Luxury residential property in Sydney is approximately twice as affordable as Monaco, Hong Kong and London, according to Knight Frank’s latest report, the Australian Prime Residential Property Market Insight – April 2016.
A study undertaken each year with the results of Knight Frank’s Prime International Residential Index (PIRI) determines the amount of luxury property, in square metres, that US$1 million will buy around the world.
The report has found that Monaco is tightest, covering only 17 sqm, followed by Hong Kong at 20 sqm and London with 22 sqm. In Sydney, close to double this size can be purchased, at 40 sqm (down from 41 sqm in 2014).
Melbourne is larger again, covering an area close to 116 sqm.
According to Knight Frank’s Director, Residential Research, Australia Michelle Ciesielski, the value of prime (luxury) global residential property markets globally rose on average by 1.8% in 2015.
“This was similar to the 2% growth recorded a year earlier. However, in 2015 over 66% of the PIRI 100 locations recorded flat or positive price growth, compared with 62% in 2014,” Ms Ciesielski said.
Ranking the top 25 cities in the PIRI 100, Vancouver leads the rankings by some margin, with prices accelerating 24.5% in 2015.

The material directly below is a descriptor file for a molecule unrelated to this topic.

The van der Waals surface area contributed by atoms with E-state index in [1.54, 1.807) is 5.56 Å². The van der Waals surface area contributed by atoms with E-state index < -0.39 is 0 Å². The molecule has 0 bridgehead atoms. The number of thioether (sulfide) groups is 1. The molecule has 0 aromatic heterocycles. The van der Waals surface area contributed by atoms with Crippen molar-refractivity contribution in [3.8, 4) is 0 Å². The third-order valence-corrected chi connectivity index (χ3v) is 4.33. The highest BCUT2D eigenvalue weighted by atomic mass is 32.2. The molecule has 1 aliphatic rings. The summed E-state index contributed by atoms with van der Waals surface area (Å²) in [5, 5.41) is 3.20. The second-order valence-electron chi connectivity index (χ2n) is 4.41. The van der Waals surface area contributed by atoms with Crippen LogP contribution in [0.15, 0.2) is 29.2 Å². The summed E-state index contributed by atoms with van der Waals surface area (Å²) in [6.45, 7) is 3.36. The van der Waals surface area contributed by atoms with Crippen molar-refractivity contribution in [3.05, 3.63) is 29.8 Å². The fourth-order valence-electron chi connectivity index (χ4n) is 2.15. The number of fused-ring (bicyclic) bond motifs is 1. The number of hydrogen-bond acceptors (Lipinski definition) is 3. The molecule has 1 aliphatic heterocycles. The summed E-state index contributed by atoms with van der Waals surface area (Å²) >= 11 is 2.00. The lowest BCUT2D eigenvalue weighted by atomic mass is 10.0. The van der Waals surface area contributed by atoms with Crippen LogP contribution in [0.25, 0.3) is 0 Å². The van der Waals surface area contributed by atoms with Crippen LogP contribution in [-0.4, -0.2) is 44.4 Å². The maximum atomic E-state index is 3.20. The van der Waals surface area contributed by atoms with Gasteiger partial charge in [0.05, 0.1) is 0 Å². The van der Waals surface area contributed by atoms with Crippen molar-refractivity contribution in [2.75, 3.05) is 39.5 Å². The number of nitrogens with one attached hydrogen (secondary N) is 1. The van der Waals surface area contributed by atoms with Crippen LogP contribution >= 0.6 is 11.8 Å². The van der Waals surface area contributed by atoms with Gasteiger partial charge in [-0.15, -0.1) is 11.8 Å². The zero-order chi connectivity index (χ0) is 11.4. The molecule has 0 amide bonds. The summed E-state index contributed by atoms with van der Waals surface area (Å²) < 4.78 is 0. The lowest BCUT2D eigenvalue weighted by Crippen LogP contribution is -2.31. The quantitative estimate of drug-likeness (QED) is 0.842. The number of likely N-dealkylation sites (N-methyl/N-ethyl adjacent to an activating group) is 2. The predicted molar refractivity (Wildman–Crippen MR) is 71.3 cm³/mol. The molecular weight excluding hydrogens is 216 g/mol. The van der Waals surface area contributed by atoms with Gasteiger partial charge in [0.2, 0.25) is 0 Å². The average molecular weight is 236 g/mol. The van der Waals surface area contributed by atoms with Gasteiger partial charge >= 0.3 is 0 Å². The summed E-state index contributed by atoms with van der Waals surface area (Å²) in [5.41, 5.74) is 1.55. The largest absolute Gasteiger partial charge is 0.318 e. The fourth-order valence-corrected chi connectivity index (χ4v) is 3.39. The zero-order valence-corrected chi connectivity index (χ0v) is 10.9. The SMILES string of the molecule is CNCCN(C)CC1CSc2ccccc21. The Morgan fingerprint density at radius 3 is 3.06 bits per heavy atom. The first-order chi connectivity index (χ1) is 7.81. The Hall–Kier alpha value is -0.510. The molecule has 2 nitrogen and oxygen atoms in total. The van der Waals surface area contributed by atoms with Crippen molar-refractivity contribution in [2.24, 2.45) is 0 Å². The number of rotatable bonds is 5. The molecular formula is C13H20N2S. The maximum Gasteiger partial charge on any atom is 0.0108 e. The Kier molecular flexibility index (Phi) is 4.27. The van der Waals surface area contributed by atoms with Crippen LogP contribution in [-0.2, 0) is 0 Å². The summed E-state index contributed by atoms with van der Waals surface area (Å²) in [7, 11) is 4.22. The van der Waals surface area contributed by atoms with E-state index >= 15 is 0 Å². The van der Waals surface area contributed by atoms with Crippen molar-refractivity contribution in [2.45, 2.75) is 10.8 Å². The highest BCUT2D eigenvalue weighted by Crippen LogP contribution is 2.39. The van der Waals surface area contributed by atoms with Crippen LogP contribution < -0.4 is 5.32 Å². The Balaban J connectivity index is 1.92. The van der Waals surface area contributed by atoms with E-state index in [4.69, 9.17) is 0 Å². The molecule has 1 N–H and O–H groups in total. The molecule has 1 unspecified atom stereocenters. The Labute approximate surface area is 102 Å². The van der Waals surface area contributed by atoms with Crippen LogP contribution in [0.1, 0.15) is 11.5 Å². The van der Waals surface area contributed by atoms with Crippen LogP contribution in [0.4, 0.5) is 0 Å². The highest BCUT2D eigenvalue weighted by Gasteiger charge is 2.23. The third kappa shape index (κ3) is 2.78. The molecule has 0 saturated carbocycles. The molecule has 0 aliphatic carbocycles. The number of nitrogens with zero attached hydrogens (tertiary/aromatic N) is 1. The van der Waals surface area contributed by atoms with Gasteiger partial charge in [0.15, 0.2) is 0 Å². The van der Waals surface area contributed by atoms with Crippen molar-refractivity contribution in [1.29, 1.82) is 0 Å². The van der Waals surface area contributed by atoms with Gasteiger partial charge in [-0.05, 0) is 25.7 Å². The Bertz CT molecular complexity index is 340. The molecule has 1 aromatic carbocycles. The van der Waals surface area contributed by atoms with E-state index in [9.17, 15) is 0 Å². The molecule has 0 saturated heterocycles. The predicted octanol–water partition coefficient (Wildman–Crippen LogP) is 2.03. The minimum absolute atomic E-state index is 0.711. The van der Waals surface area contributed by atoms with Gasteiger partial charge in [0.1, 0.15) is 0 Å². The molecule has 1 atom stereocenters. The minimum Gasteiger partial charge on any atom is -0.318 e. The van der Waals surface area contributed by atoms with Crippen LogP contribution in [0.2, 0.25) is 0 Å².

“Sydney follows in second place, with growth of 14.8%. Many comparisons can be drawn between the two cities – a lack of prime supply, coupled with foreign demand, spurred on by a weaker Canadian (and Australian) dollar are all factors explaining both cities’ stellar performances,” said Ms Ciesielski.
Ms Ciesielski said that prime residential property prices in Sydney rose 14.8% in 2015, while Melbourne prime property prices grew 11.9%.
“Knight Frank correctly predicted the Sydney and Melbourne prime residential property markets would outperform other global cities in 2015."“Price growth in the Sydney and Melbourne prime residential markets, although lagged, have generally followed an upward trajectory in the Australian share market, when indexed to December 2008.”
“Post the Lehman’s collapse to December 2015, coming off a lower base, the Melbourne prime market recorded cumulative growth of 31% while prime Sydney prices grew by 30%.”
Ms Ciesielski said that when isolating performance since June 2012, Sydney prime prices grew 33%, compared to 27% in Melbourne.
“Since this time, the upswing in the share market, along with other stimulus such as favourable business conditions – and more recently a stable political environment – has renewed the confidence in the prime end of the market.
“Despite this vast capital growth in both prime markets over the seven-year period to December 2015, the broader mainstream market in Sydney and Melbourne significantly outperformed at 80% and 52% respectively.”
Looking forward, Knight Frank has analysed the annual prime residential price growth for 10 global cities in 2015 and forecast prices in 2016.
“Sydney prime is expected to remain the best performer, although the pace of price growth is expected to slow from close to 15% year-on-year in 2015 to 10% in 2016."“Melbourne prime is likely to see annual growth closer to 6%. Australia’s economic slowdown, uncertainty surrounding the Australian leadership with a federal election looming, weaker share market performance in the past 12 months and the new foreign investment fees explains the lower rate of growth likely in 2016,” Ms Ciesielski said.